Tylenol – it’s as prevalent and recognizable as anything you put into your body. But what’s not so recognized is that the active ingredient, acetaminophen, can pose serious health risks.
Some 56,000 emergency room visits and 26,000 hospitalizations come about every year as a result of an acetaminophen overdose. And an analysis of national mortality files showed that about 458 deaths a year are caused by an accidental overdose of acetaminophen.
Most of the time we don’t give over-the-counter medications a second thought. You have a headache? Pop a pill. Just grab a couple, not paying any attention to instructions or ingredients.
But these are drugs we’re talking about – you need to be aware of the potential dangers.
Don’t End Up in The Emergency Room!
Maybe the biggest risk acetaminophen poses to your health is when you mix medications. Many over-the-counter and prescription drugs have acetaminophen in them. The problem is, they have a wide range uses. So, if you happen to have more than one health issue, and you’re taking more than one drug, you may be rolling the dice.
For example, say you have the flu. But you also suffer from sinus allergies. If you take Benadryl on a regular basis for your allergies, when it comes time to take NyQuil for a cold and flu, you’re mixing to medicines with acetaminophen. To make matters worse, if you have a headache or some sort of chronic pain, you may also be taking Tylenol on top of that. Now you’re taking three medications with acetaminophen!
And none of that even takes into consideration the possibility that you’re taking a prescription drug with acetaminophen in it.
Here’s a list of some of the prescription medications with acetaminophen in them:
Acetaminophen and Codeine
Phosphate Oral Solution and Tablets
APAP, Acetaminophen Uniserts/Suppositories
Butalbital, Acetaminophen and Caffeine Tablets
Capital®and Codeine Oral Suspension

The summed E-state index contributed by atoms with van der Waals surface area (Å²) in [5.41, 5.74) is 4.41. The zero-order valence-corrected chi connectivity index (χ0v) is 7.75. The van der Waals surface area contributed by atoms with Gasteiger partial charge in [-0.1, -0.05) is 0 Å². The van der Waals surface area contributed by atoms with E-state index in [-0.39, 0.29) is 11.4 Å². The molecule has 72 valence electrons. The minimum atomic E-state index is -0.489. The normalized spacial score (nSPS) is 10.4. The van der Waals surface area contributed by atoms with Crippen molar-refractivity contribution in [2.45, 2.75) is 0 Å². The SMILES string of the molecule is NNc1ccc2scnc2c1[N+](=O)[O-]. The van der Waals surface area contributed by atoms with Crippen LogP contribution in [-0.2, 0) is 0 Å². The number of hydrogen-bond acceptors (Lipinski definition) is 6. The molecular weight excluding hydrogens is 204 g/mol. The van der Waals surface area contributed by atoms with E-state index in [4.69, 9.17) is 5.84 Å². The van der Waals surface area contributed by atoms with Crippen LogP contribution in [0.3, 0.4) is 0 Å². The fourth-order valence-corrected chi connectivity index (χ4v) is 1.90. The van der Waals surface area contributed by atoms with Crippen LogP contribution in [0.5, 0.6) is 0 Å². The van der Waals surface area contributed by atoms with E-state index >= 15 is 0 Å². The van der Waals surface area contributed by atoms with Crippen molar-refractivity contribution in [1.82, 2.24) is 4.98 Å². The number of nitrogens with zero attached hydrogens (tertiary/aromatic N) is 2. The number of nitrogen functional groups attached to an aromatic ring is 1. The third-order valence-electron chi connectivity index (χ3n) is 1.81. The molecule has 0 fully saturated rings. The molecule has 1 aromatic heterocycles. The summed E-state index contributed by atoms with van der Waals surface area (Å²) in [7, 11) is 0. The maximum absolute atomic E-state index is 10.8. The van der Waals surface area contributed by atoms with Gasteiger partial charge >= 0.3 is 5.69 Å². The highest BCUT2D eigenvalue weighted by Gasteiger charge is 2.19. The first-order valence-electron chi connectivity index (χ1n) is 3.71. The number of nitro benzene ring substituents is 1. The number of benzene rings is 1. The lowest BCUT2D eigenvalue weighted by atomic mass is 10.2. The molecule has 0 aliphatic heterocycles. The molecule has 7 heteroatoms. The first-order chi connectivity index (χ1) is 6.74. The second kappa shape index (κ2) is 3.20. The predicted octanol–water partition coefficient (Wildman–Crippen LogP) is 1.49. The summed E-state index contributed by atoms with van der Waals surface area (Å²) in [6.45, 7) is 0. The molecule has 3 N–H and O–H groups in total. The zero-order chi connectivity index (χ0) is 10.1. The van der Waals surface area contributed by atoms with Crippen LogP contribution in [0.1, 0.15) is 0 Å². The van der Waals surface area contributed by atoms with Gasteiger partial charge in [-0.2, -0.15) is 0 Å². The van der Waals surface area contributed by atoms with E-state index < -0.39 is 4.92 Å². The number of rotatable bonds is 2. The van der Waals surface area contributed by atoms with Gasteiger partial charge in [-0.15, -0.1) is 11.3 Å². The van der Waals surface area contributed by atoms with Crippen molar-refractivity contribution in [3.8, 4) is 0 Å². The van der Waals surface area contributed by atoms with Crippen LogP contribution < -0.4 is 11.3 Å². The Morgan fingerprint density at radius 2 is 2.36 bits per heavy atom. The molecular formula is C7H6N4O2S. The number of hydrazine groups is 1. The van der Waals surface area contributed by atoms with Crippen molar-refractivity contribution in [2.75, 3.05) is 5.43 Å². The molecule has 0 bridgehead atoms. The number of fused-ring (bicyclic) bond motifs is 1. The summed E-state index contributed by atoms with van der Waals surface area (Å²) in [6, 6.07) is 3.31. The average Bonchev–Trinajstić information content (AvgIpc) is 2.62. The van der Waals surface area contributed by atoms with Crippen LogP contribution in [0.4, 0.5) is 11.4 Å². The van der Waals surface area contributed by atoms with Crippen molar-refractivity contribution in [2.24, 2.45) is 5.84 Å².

Esgic®Capsules and Tablets, and Esgic-Plus™ Tablets
Hydrocodone Bitartrate and Acetaminophen Tablets, Capsules, Elixir
Lorcet® Tablets, Capsules, HD, Plus
Lortab® Tablets and Elixir
Norel Plus® Capsules
Oxycodone and Acetaminophen Tablets and Capsules
Pentazocine HCl & Acetaminophen Tablets
Phenaphen®with Codeine Capsules
Phrenilin®Tablets, Forte Capsules
Propoxyphene HCl and Acetaminophen Tablets
Propoxyphene Napsylate and Acetaminophen Tablets
Roxicet™ Tablets, Caplets, Oral Solution
Tylenol® with Codeine Tablets and Elixir
Vicodin®, Vicodin ES®, Vicodin HP® Tablets
Over-the-counter medications with acetaminophen:
Actifed®: Cold & Allergy, Sinus
Alka-Seltzer Plus®: All Products
Anacin®: Aspirin Free Formula
Benadryl®: Allergy Sinus Headache; Severe Allergy & Sinus Headache
Comtrex®: All Products
Contac®: Severe Cold and Flu Maximum Strength Caplets, Non-Drowsy Caplets, Day & Night Cold & Flu
Coricidin®: D Cold, Flu & Sinus Tablets, HBP Cold & Flu Tablets
Dimetapp®: Non-Drowsy Flu Syrup
Dristan®: Cold Multi-Symptom Formula
Drixoral®: Allergy Sinus, Cold & Flu Excedrin®: All Products
Goody’s® Powders: All Products
Midol®: Maximum Strength Menstrual Formula, Maximum Strength PMS Formula
NyQuil®/DayQuil®: Cold/Flu Relief Liquid and LiquiCaps
Pamprin®: All Products
Percogesic®: All Products
Robitussin: Cold, Multi-Symptom Cold & Flu, Multi-Symptom Honey Flu Liquid, Nighttime Honey Flu Liquid
Sinutab® Sinus: Sinus Allergy Medication Maximum Strength Formula
Sudafed®: Cold & Cough Liquid Caps, Cold & Sinus Liquid Caps, Severe Cold Caplets and Tablets, Sinus Caplets and Tablets
Tavist®: Sinus Non-Drowsy Coated Caplets
TheraFlu®: All Regular and Maximum Strength Caplets and Hot Liquid
Triaminic®: Cold, Cough & Fever Liquid, Cough & Sore Throat Liquid, Cough & Sore Throat Softchews
Tylenol®: Allergy Sinus Formula, Severe Allergy; Arthritis Pain Extended Relief; Cold Formula, Cold & Flu; Extra Strength Pain Reliever; Flu Formula; Maximum Strength Sore Throat Adult Liquid; PM Pain Reliever/Sleep Aid; Regular Strength; Sinus; Women’s Tylenol
Vicks®: Vicks 44M Cough, Cold & Flu Relief Liquid and Liquicaps Overdosing isn’t the only risk with acetaminophen. Listen to this staggering statistic: according to the Food and Drug Administration, from 1998 to 2003, acetaminophen was the leading cause of acute liver failure in the U.S.
Pharmaceutical companies will defend their products, and rightfully so because the recommended dosages that are listed on a single medication pose a relatively small risk. It is our responsibility, yours and mine, to watch out for overdose when taking more than one over the counter medications in concert with prescription drugs.
My opinion: OTC drugs should not be used regularly in the first place. But if you must take OTC and prescription drugs, be aware that acetaminophen taken in large doses can cause liver failure and other health complications.